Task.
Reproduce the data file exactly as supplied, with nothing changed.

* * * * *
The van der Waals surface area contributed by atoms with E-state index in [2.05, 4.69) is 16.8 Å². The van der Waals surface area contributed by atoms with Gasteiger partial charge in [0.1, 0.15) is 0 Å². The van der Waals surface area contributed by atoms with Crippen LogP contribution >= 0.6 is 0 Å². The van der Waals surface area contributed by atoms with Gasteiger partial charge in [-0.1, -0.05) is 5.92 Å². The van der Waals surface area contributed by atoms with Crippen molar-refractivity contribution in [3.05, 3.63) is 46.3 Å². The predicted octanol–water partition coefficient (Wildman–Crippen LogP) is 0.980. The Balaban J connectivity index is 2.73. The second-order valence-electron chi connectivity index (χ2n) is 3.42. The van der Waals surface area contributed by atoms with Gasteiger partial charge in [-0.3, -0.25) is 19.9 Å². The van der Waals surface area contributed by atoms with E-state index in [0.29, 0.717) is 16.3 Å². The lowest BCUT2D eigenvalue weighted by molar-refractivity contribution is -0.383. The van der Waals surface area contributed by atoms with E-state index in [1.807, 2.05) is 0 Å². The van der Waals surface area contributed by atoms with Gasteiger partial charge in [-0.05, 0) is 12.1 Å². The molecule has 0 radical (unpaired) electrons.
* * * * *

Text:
The van der Waals surface area contributed by atoms with E-state index in [2.05, 4.69) is 16.8 Å². The van der Waals surface area contributed by atoms with Gasteiger partial charge in [0.1, 0.15) is 0 Å². The van der Waals surface area contributed by atoms with Crippen LogP contribution >= 0.6 is 0 Å². The van der Waals surface area contributed by atoms with Gasteiger partial charge in [-0.1, -0.05) is 5.92 Å². The van der Waals surface area contributed by atoms with Crippen molar-refractivity contribution in [3.05, 3.63) is 46.3 Å². The predicted octanol–water partition coefficient (Wildman–Crippen LogP) is 0.980. The Balaban J connectivity index is 2.73. The second-order valence-electron chi connectivity index (χ2n) is 3.42. The van der Waals surface area contributed by atoms with Gasteiger partial charge in [-0.3, -0.25) is 19.9 Å². The van der Waals surface area contributed by atoms with E-state index in [0.29, 0.717) is 16.3 Å². The lowest BCUT2D eigenvalue weighted by molar-refractivity contribution is -0.383. The van der Waals surface area contributed by atoms with E-state index in [1.807, 2.05) is 0 Å². The van der Waals surface area contributed by atoms with Gasteiger partial charge in [-0.05, 0) is 12.1 Å². The molecule has 0 radical (unpaired) electrons.